There are other differences for families today compared to households of the past, she added. “The typical family is different because society is different,” she said. “A major difference for us is the fact that our interracial relationship and our child, who is of mixed races, are more socially accepted than [they]would have been before. But also the way we raise our children, the way we discipline them, the time we spend with them is different from before.”

Mickens said children once played outside more and families did more things together. “Now it seems there are completely separate, independent roles within a family that [don’t] involve the others.” She sees this changing, however. “I think families are beginning to go back to their roots. Parents are shutting off the TV, closing the computers and taking children outside to play, sitting with them and playing board games, exercising, etc.”

Key Is How, Not Where, You Live

122277563[1]Isabelle de Vooght and her husband Laurent Mambourg moved to Manassas Park from Belgium five years ago for a job opportunity in Manassas. They considered moving to the U.S. with a young child an adventure and a rare opportunity, de Vooght said.

They loved living in Prince William so much that they had their second child while living in the area and recently purchased their own home in the region, she said. “The neighborhoods in the county are great. … You still see kids playing in the street,” de Vooght said. “Just the other day during my daily run, some kids down the street were hosting a lemonade stand. That is something you pictured 50 years ago, but it was so refreshing to see still happening today.”

Today’s families need to ensure they take the time to live with their children and enjoy them, she said. “There is pressure on everyone today, working parents, children. Competition is very present, especially in school with sports, grades, etc., even at very young ages,” de Vooght stated. “So we have to be careful and expose our children to the wide variety of activities while still spending time with them, hugging them, loving them. The key is not where you live, but how you live.”

Multi-Generational Living Is a “Priceless Benefit”

Karen Russell calls herself the “caretaker of the zoo.” In addition  to Russell, her multi-generational household includes her two teenage children, her father and her 35-year-old brother, who has Down syndrome. Until their recent deaths, the household’s members also included Russell’s mother and paternal grandmother.

“It was quite a challenge for about 10 years when we all lived in this one home together. Sharing bedrooms was a challenge and still is now as I share my bedroom with my teenage daughter,” she said. “Daily simple tasks like what to have for dinner tonight or what to watch on TV became major family battles.”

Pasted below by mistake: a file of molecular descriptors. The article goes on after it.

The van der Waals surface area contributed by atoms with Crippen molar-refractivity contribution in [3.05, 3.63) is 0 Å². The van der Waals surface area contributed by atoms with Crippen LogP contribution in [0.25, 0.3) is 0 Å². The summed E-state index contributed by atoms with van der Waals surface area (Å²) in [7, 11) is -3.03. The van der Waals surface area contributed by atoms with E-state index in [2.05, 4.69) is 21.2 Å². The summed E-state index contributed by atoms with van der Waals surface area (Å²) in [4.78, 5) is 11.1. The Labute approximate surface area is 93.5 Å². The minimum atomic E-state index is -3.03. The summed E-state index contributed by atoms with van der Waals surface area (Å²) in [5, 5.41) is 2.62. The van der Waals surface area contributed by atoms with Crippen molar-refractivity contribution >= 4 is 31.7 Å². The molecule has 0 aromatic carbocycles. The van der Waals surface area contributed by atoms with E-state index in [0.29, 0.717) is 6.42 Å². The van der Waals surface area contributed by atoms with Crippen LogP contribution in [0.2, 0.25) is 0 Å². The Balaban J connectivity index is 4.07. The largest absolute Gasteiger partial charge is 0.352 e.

In addition to the tight quarters, Russell said caring for her brother is another ongoing challenge. “My dad and I help care for him, change his diapers, take him to doctor appointments,” she said. Russell has thought of getting a bigger place so that she and her daughter can have their own rooms, but the family cannot afford it. “I can’t really have a full-time job because of having to care for my brother,” Russell explained.

Russell sees a number of pluses to the family’s living arrangement, however. “Financially we are better off this way than each of us living separately. And my kids really got to know and be close to their grandmother and great-grandmother,” she said. “My kids  are also very close to my father … so all this is a priceless benefit for them that will always be in their hearts.”

Appreciate What Has Evolved and Embrace It”

On the other end of the spectrum are Prince William’s empty nesters and retirees. Former teacher Brenda Reid Murphy, soon to be 85, has lived in Prince William since she was 1 year old, moving with her family from Alexandria, where she was born.

“The population here was so limited back then. When I graduated from Occoquan High School in 1945 there were 14 people in my graduating class,” said Murphy, adding that there was only one male in her graduating class since the others were all off serving the nation in World War II.

Murphy cares for her 55-year-old paraplegic son— diagnosed with multiple sclerosis at age 39. By

42 he could not walk, and Murphy has been caring for him ever since. He lives in the house next to hers, which has been retrofitted for his wheelchair with a ramp so that he can still have some independence.

Murphy said she enjoys her time with him, her weekend visits from her daughter who lives in Fairfax and her activities and groups. “Everything is [spiraling]up to an interesting tomorrow, and I look forward to every new day,” Murphy stated.

To keep active, Murphy walks a mile a day, and is involved in a variety of clubs and activities, including “Silver Foxes,” an over-55 social group based out of St. Elizabeth Ann Seton Roman Catholic Church in Lake Ridge.

The group represents another feature of the face of Prince William families: seniors. Murphy said that when a congregant proposed forming the club, the church’s priest gave his blessing, but doubted that Prince William had enough seniors for the group to succeed. It has since grown from 20 members to 120.

Prince William’s growing and changing community comes with challenges and opportunities. “I think with such population growth there comes a medley of good and bad, such as a lot more traffic problems, but also a lot more diversity and things to do in the area,” said Murphy. “You need to appreciate what has evolved and embrace it.”

A nonprofit marketing director, Helena Tavares Kennedy also enjoys freelance writing in her spare time. She has lived in Manassas for 12 years with her husband and two children and can be reached at